What is the one principle or belief for which you would risk everything — including your life? Most of us have never known what it means to “resist” — against a tyrant, dogma, or political regime — and to live or die for our beliefs. Historic activism in its purest sense — for principles and values that are central to the human experience and that transcend cultures and generations — finds its voice in the documentary film, Last Best Hope: A True Story of Escape, Evasion, and Remembrance (previously titled Rendezvous with Freedom: A True Story of Escape, Evasion, and Remembrance), a riveting, intimate, yet little-known story about the Belgian Resistance in World War II.
Accompany downed P-47 pilot Bill Grosvenor as he retraces his steps and reunites with the people of Belgium who chose to wage a secret war against Hitler through their efforts to harbor and repatriate Grosvenor and other Allied airmen who were stranded within their borders.
Because of the selfless acts of his rescuers in the Belgian Resistance, Bill stayed one step ahead of the Gestapo for seven months in 1943 and 1944 until his eventual arrest and incarceration in a brutal Nazi prison in Brussels. After more than sixty years of silence, surviving Resistance fighters have come forward to share their stories for the benefit of current and future generations. The film explores the myriad motivations — ethical, spiritual, and ideological — that propel one stranger to help another, despite the risk to his or her own life and everything dear.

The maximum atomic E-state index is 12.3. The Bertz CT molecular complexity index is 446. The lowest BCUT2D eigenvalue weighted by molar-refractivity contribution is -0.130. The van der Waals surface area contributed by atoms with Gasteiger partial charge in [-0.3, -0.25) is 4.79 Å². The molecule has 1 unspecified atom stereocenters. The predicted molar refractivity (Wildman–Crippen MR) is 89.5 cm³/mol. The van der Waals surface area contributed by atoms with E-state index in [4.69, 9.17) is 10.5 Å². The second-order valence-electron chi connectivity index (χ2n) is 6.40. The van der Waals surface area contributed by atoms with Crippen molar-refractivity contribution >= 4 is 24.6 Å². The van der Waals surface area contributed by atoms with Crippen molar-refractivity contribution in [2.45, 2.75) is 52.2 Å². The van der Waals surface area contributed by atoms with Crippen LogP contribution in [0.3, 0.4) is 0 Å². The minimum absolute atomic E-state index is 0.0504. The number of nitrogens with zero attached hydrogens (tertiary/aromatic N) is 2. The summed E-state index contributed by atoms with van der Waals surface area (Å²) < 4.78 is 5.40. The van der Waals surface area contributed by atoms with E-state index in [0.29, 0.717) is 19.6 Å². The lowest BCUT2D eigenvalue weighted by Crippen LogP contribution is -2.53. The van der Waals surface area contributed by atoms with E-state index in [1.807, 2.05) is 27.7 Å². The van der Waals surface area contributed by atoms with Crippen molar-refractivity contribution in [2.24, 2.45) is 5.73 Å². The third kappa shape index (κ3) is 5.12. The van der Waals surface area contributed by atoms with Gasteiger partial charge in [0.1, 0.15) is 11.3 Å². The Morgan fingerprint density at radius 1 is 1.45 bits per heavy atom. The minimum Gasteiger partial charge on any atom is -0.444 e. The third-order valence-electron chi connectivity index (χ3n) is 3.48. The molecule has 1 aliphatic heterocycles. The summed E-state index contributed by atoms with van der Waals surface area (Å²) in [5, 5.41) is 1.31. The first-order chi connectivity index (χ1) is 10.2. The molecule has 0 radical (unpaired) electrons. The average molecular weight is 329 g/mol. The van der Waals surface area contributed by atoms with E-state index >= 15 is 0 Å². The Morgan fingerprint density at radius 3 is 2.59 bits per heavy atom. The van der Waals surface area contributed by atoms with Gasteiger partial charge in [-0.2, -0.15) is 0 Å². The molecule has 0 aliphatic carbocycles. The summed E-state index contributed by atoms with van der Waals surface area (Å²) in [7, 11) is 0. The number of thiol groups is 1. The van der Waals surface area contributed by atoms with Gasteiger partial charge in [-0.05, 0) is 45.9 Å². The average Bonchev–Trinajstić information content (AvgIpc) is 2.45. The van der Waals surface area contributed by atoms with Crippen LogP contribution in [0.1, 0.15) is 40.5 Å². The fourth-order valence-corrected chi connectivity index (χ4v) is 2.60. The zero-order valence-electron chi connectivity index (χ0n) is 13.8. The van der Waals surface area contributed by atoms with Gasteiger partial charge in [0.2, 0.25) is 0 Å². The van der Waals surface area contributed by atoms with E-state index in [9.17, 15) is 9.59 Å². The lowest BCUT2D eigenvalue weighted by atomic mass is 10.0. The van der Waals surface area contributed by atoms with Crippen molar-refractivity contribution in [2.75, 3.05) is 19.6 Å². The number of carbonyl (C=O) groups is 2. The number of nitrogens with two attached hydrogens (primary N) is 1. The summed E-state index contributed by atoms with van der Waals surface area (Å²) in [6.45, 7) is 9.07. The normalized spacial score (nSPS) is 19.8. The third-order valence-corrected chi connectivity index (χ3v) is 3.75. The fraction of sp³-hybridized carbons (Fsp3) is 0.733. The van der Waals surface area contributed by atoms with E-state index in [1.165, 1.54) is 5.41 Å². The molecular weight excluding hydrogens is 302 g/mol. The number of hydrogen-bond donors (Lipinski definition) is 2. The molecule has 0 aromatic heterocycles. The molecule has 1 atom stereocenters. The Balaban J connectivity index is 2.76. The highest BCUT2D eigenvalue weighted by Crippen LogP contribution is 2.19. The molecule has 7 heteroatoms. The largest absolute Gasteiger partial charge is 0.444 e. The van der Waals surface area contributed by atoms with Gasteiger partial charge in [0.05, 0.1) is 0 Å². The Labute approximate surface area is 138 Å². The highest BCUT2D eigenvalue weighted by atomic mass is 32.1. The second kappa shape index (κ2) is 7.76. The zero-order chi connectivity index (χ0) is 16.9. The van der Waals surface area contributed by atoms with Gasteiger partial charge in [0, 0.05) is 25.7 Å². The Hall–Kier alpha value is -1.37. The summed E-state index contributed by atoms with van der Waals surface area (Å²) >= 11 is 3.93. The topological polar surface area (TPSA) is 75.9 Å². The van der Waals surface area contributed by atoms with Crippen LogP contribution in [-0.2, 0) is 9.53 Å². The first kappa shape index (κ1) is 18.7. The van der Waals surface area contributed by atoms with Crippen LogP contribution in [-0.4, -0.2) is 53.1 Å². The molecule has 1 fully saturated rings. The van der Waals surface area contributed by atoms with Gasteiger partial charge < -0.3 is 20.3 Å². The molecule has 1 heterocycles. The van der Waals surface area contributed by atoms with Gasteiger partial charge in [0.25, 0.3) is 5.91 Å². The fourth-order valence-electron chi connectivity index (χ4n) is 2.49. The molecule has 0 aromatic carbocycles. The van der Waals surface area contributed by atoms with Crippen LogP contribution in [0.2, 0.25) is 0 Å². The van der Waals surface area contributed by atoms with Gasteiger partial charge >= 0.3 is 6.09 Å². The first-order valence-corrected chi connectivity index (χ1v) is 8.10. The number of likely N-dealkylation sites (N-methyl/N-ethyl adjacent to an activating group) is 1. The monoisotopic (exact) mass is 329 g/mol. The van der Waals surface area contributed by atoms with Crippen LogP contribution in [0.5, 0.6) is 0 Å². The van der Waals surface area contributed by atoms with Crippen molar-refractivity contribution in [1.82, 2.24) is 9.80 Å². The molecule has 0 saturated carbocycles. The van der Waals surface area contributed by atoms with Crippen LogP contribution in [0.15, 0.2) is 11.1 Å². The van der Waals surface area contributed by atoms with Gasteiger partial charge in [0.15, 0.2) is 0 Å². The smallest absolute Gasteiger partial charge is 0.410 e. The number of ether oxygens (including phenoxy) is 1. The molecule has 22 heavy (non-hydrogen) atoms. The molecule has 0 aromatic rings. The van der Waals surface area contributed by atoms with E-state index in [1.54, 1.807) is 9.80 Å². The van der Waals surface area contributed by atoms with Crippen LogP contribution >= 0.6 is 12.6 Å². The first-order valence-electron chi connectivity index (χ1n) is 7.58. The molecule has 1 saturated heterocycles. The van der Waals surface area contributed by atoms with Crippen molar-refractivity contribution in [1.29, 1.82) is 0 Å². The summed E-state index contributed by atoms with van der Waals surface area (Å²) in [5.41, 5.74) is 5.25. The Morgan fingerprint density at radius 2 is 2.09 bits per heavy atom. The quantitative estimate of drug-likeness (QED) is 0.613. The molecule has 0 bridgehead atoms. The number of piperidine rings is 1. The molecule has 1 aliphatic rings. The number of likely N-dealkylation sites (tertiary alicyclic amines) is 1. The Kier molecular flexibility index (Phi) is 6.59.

Last Best Hope: A True Story of Escape, Evasion, and Remembrance will inspire viewers to consider their personal convictions and — perhaps — begin to seek and protect “the good that is the most precious” in their own lives.
The documentary’s producers include filmmakers David Grosvenor, Ramona Kelly, Mat Hames, Walter Verstraeten, Beth Hames, and Wilson Waggoner. The film's original score was composed and orchestrated by Stephen Barber. Photography by Rick Patrick, except where noted.